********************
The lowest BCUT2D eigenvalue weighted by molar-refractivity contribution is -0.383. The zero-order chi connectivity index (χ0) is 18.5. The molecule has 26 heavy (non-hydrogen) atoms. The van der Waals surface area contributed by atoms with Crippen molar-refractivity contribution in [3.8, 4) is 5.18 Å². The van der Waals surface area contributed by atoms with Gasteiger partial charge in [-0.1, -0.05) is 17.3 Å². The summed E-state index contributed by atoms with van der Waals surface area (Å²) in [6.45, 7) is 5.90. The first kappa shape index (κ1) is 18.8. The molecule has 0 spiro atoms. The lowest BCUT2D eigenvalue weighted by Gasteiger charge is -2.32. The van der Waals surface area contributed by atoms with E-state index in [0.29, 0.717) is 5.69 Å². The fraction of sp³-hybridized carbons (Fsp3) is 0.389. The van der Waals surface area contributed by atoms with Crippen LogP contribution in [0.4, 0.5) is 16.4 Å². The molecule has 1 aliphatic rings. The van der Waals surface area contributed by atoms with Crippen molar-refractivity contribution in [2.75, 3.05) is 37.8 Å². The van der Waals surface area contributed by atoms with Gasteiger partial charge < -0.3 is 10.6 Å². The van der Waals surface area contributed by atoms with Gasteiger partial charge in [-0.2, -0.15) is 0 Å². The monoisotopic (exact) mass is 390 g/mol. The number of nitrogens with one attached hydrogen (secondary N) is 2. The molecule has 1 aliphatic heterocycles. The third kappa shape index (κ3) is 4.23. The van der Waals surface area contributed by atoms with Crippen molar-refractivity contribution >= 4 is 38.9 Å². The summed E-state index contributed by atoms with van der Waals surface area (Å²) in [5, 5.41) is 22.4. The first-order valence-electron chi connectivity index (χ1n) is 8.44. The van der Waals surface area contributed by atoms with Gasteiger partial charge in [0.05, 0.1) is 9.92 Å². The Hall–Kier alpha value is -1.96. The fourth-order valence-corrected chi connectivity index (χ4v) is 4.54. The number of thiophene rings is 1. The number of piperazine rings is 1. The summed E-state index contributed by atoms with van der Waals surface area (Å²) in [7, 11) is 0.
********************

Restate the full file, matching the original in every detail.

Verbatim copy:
The lowest BCUT2D eigenvalue weighted by molar-refractivity contribution is -0.383. The zero-order chi connectivity index (χ0) is 18.5. The molecule has 26 heavy (non-hydrogen) atoms. The van der Waals surface area contributed by atoms with Crippen molar-refractivity contribution in [3.8, 4) is 5.18 Å². The van der Waals surface area contributed by atoms with Gasteiger partial charge in [-0.1, -0.05) is 17.3 Å². The summed E-state index contributed by atoms with van der Waals surface area (Å²) in [6.45, 7) is 5.90. The first kappa shape index (κ1) is 18.8. The molecule has 0 spiro atoms. The lowest BCUT2D eigenvalue weighted by Gasteiger charge is -2.32. The van der Waals surface area contributed by atoms with E-state index in [0.29, 0.717) is 5.69 Å². The fraction of sp³-hybridized carbons (Fsp3) is 0.389. The van der Waals surface area contributed by atoms with Crippen LogP contribution in [0.4, 0.5) is 16.4 Å². The molecule has 1 aliphatic rings. The van der Waals surface area contributed by atoms with Crippen molar-refractivity contribution in [2.75, 3.05) is 37.8 Å². The van der Waals surface area contributed by atoms with Gasteiger partial charge < -0.3 is 10.6 Å². The van der Waals surface area contributed by atoms with Gasteiger partial charge in [-0.2, -0.15) is 0 Å². The monoisotopic (exact) mass is 390 g/mol. The number of nitrogens with one attached hydrogen (secondary N) is 2. The molecule has 1 aliphatic heterocycles. The third kappa shape index (κ3) is 4.23. The van der Waals surface area contributed by atoms with Crippen molar-refractivity contribution >= 4 is 38.9 Å². The summed E-state index contributed by atoms with van der Waals surface area (Å²) in [5, 5.41) is 22.4. The first-order valence-electron chi connectivity index (χ1n) is 8.44. The van der Waals surface area contributed by atoms with Gasteiger partial charge in [0.05, 0.1) is 9.92 Å². The Hall–Kier alpha value is -1.96. The fourth-order valence-corrected chi connectivity index (χ4v) is 4.54. The number of thiophene rings is 1. The number of piperazine rings is 1. The summed E-state index contributed by atoms with van der Waals surface area (Å²) in [7, 11) is 0.